By the time police and a rescue team reached the area and were properly briefed, it was too dark to launch a search. There were fears Louise’s friends in the kayaking and rafting fraternity, who had descended on the scene en masse when they heard one of their own was missing, would go back in by themselves to try to look for her.
Those fears were founded. Morley had already taken another pass through the gorge looking for her. They knew there was no hope of finding her alive, but the thought of leaving her behind in the rapids was too much to bear.
Ryan describes returning home that night without his girlfriend as the most gut-wrenching moment of his life.
“I got back in the car to get a ride home and her clothes were still in the car. Clothes I really liked. That’s all I had left of her,” he says, crying.
“She was right behind me and then I never saw her again.”
A GoPro camera fitted to the bow of Ryan’s kayak facing back towards him was the only witness to Louise’s final moments. About a week after the accident, one of Ryan’s friends with knowledge of the river looked through the footage for him, searching for clues as to what happened.
What they know is Louise got her line slightly wrong and was sucked towards a partially submerged log, flipping awkwardly on to the debris. The positioning of the log in the middle of the flow would have made it impossible for her to right herself, forcing her to exit her kayak. As she exited, her spray skirt - what paddlers wear to clip them into their kayak - got caught on a branch protruding from the log. Unable to free herself, she was pushed under, the rapids exerting forces on her body she could not possibly extract herself from.
Her body was still ensnared on the log when a rescue team was deployed the next morning, after the river level had lowered.
Adrian Jull finds himself obsessing over the smaller details — the seemingly inconsequential elements that conspired against his daughter.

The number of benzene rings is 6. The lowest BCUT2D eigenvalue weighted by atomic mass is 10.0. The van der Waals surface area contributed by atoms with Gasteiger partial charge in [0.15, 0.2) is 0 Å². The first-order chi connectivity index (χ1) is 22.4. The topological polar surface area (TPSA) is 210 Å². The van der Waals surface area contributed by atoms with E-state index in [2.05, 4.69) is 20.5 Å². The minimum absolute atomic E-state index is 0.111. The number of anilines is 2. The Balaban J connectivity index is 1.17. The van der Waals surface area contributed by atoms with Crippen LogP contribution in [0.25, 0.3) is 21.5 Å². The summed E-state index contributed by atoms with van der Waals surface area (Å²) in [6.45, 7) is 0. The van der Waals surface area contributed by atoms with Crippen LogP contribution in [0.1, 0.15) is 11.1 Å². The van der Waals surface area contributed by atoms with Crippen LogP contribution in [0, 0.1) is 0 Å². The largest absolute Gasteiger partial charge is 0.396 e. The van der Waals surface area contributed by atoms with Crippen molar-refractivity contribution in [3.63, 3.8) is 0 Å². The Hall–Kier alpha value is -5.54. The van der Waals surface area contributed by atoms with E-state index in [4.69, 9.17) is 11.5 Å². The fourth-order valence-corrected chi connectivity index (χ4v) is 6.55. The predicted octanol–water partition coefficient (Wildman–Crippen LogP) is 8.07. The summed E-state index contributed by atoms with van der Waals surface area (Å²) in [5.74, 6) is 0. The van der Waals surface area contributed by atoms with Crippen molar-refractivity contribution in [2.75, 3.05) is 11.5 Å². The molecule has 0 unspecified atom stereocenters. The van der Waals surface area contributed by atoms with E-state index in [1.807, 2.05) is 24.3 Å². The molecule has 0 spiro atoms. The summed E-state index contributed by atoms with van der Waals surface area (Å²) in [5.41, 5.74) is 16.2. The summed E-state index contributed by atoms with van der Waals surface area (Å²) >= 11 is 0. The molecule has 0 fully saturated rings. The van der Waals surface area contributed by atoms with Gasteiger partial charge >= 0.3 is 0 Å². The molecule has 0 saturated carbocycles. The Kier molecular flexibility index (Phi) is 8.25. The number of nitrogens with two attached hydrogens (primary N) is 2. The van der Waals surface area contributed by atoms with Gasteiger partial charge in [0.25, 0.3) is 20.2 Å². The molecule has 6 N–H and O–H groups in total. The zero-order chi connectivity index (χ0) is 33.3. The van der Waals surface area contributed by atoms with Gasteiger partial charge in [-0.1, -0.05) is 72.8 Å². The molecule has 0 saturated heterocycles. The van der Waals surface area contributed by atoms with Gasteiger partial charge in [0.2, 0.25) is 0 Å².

“Accidents happen because of a series of small factors, and one of those becomes important. Did a wasp go past and she flicked it and that put her off course? You know? The sequence of events we will never fully know.”
The coronial inquest, held before Dr Wallace Bain, didn’t just focus on the hows, but the whys.
Many who testified grappled with the issue of the risks associated with the sport, and at what point those risks become unacceptable.
Thomas Lynch, who owns an eco-tourism business in the area, felt the culture in the extreme sports fraternity “glamorises risk-taking”.
He wouldn’t be the first to question the psychology. The explosion of extreme sports like big wave surfing, snowboarding, rock climbing and base jumping has led to a growing body of international research that sets out to examine the motivations of the participants. A common thread of the research is athletes seem to hold the romantic view that doing something inherently dangerous puts you on a higher spiritual plane. This has fostered a need to take bigger risks, make bolder decisions, and ride narrower margins of safety.
Bain could find no easy answer. He acknowledged risk-taking in sport was “a big societal question”, but was difficult to legislate against without taking away the free will of the athletes.
One potential legislative measure considered was closing the lower gorges of the Kaituna to kayakers.
The Julls' response is unequivocal.
“I was very strong when I spoke at the coroner’s court to say that we didn’t want that section of river closed off. It would have been the last thing that Louise wanted,” says Adrian.
Liz: “We don’t want what happened to Louise to discourage young people from chasing their dreams. Kayaking gave her so much confidence, it made her the person she was.”